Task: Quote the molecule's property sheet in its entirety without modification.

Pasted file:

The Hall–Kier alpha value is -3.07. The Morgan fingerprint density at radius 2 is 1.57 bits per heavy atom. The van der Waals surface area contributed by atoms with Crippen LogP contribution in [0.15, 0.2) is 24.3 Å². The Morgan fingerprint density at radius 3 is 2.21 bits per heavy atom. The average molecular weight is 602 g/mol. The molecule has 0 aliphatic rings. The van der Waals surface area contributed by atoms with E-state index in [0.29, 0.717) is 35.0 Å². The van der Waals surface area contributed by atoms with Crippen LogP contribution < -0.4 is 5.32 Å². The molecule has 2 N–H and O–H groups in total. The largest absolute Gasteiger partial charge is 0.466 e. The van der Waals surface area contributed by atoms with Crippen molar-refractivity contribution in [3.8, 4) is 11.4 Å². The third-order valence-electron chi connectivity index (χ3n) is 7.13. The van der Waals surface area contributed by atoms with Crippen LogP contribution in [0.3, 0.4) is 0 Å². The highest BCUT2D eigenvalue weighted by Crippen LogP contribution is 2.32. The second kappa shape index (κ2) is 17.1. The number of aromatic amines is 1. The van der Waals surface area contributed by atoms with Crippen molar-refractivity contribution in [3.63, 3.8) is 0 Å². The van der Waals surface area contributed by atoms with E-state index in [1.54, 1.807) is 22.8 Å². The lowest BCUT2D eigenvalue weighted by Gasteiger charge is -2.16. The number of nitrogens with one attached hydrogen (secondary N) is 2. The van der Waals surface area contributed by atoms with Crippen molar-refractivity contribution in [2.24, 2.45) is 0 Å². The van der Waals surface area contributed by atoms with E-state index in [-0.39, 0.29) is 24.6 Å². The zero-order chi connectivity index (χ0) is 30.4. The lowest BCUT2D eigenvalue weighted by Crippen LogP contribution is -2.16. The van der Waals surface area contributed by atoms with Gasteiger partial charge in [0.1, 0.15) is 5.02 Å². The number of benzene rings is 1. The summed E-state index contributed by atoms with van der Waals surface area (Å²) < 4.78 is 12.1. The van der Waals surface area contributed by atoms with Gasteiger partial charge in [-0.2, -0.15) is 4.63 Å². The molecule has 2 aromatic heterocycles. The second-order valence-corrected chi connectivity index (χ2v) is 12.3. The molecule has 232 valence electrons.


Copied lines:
The Hall–Kier alpha value is -3.07. The Morgan fingerprint density at radius 2 is 1.57 bits per heavy atom. The van der Waals surface area contributed by atoms with Crippen LogP contribution in [0.15, 0.2) is 24.3 Å². The Morgan fingerprint density at radius 3 is 2.21 bits per heavy atom. The average molecular weight is 602 g/mol. The molecule has 0 aliphatic rings. The van der Waals surface area contributed by atoms with E-state index in [0.29, 0.717) is 35.0 Å². The van der Waals surface area contributed by atoms with Crippen LogP contribution < -0.4 is 5.32 Å². The molecule has 2 N–H and O–H groups in total. The largest absolute Gasteiger partial charge is 0.466 e. The van der Waals surface area contributed by atoms with Crippen molar-refractivity contribution in [3.8, 4) is 11.4 Å². The third-order valence-electron chi connectivity index (χ3n) is 7.13. The van der Waals surface area contributed by atoms with Crippen LogP contribution in [0.3, 0.4) is 0 Å². The highest BCUT2D eigenvalue weighted by Crippen LogP contribution is 2.32. The second kappa shape index (κ2) is 17.1. The number of aromatic amines is 1. The van der Waals surface area contributed by atoms with Crippen molar-refractivity contribution in [3.63, 3.8) is 0 Å². The van der Waals surface area contributed by atoms with E-state index in [1.54, 1.807) is 22.8 Å². The lowest BCUT2D eigenvalue weighted by Gasteiger charge is -2.16. The number of nitrogens with one attached hydrogen (secondary N) is 2. The van der Waals surface area contributed by atoms with Crippen molar-refractivity contribution in [2.24, 2.45) is 0 Å². The van der Waals surface area contributed by atoms with E-state index in [-0.39, 0.29) is 24.6 Å². The zero-order chi connectivity index (χ0) is 30.4. The lowest BCUT2D eigenvalue weighted by Crippen LogP contribution is -2.16. The van der Waals surface area contributed by atoms with Gasteiger partial charge in [0.1, 0.15) is 5.02 Å². The number of benzene rings is 1. The summed E-state index contributed by atoms with van der Waals surface area (Å²) < 4.78 is 12.1. The van der Waals surface area contributed by atoms with Gasteiger partial charge in [-0.2, -0.15) is 4.63 Å². The molecule has 2 aromatic heterocycles. The second-order valence-corrected chi connectivity index (χ2v) is 12.3. The molecule has 232 valence electrons.